Despite the nasty, pouring rain, all of my students made it there and the excursion seemed to be a success.

As for this week - once again we are plagued by less than perfect weather. I, for one, adore the cool and drizzly afternoons but they don't lend themselves to much besides classroom work. On Monday, we discussed fashion photography and different approaches. I, then, arbitrarily divided them into teams of 3-5 where they would choose the photographer (some students are also taking photography), the model, the stylist and creative director. On Tuesday, we went over historic aspects of clothing design that affect contemporary design. They had a few more minutes to plan their shoot locations - one constraint was that it had to be within a short distance of the classroom. One class had some success yesterday and the other class will shoot today. The results ...soon.

Friday, July 15, 2011

On the back streets of Montmartre...

...a shop window of color as I was winding my way to the fabric markets.

Tuesday, July 12, 2011

lundi, Class No. 2...Qu'est-ce qu'on a vu dans la rue? this time, I didn't forget my one million photocopies at the copy shop.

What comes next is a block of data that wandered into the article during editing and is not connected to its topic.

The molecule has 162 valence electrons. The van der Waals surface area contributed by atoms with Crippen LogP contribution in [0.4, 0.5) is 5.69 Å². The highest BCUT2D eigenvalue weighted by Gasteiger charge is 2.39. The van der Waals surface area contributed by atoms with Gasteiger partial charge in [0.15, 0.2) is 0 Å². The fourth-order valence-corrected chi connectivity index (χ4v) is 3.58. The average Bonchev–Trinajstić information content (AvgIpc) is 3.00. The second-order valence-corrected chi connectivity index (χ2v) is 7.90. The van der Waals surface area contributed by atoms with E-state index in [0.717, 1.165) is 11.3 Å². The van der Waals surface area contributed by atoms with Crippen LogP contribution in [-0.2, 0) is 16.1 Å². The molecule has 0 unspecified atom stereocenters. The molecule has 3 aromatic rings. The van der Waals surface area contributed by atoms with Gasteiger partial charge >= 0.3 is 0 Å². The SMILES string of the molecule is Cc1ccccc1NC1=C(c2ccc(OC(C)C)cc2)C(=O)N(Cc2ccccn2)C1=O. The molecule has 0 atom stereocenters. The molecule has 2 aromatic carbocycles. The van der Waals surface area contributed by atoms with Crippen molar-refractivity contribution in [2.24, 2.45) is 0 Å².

Started the class with our ongoing challenge: Qu'est-ce qu'on as vu dans la rue?
It's our ongoing assignment of style watching - What did we see in the street? in the shops? in the métro?on the bus? Style is everywhere - with each day, the students become more observant and open to all kinds of discussion.
Still doing a quick survey of Parisian Fashion History...moved on from Rose Bertin & les sans-culottes to the 1800's and the invention of the sewing machine, Charles Frederic Worth and his Maison de Couture to Paul Poiret.

What were the major contributions of Paul Poiret to fashion history? Did you know that Poiret was fired from the Maison de Worth by the couturier's sons? Did you know that they both married shop girls and used as their muses and models?